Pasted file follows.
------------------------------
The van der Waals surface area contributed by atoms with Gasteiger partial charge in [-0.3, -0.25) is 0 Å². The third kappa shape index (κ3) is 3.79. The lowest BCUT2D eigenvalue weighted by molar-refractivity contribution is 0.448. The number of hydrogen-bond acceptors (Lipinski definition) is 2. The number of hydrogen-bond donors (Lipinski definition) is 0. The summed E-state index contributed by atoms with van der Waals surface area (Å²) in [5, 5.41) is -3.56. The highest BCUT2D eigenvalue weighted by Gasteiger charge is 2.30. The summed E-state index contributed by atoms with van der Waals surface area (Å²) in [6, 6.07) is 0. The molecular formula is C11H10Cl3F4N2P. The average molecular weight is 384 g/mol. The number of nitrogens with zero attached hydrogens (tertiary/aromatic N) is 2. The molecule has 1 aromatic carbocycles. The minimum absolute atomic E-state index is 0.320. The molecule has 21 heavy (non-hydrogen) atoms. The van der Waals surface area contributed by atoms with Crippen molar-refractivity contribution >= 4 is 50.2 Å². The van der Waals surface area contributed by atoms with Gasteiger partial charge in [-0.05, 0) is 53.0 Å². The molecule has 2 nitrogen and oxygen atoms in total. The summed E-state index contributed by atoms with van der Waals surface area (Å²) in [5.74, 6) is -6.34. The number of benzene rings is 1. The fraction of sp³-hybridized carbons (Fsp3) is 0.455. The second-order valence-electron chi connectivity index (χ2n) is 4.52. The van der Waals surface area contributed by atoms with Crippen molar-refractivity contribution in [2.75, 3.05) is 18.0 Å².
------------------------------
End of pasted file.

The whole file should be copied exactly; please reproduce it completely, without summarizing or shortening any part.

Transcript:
The van der Waals surface area contributed by atoms with Gasteiger partial charge in [-0.3, -0.25) is 0 Å². The third kappa shape index (κ3) is 3.79. The lowest BCUT2D eigenvalue weighted by molar-refractivity contribution is 0.448. The number of hydrogen-bond acceptors (Lipinski definition) is 2. The number of hydrogen-bond donors (Lipinski definition) is 0. The summed E-state index contributed by atoms with van der Waals surface area (Å²) in [5, 5.41) is -3.56. The highest BCUT2D eigenvalue weighted by Gasteiger charge is 2.30. The summed E-state index contributed by atoms with van der Waals surface area (Å²) in [6, 6.07) is 0. The molecular formula is C11H10Cl3F4N2P. The average molecular weight is 384 g/mol. The number of nitrogens with zero attached hydrogens (tertiary/aromatic N) is 2. The molecule has 1 aromatic carbocycles. The minimum absolute atomic E-state index is 0.320. The molecule has 21 heavy (non-hydrogen) atoms. The van der Waals surface area contributed by atoms with Crippen molar-refractivity contribution >= 4 is 50.2 Å². The van der Waals surface area contributed by atoms with Gasteiger partial charge in [-0.05, 0) is 53.0 Å². The molecule has 2 nitrogen and oxygen atoms in total. The summed E-state index contributed by atoms with van der Waals surface area (Å²) in [5.74, 6) is -6.34. The number of benzene rings is 1. The fraction of sp³-hybridized carbons (Fsp3) is 0.455. The second-order valence-electron chi connectivity index (χ2n) is 4.52. The van der Waals surface area contributed by atoms with Crippen molar-refractivity contribution in [2.75, 3.05) is 18.0 Å².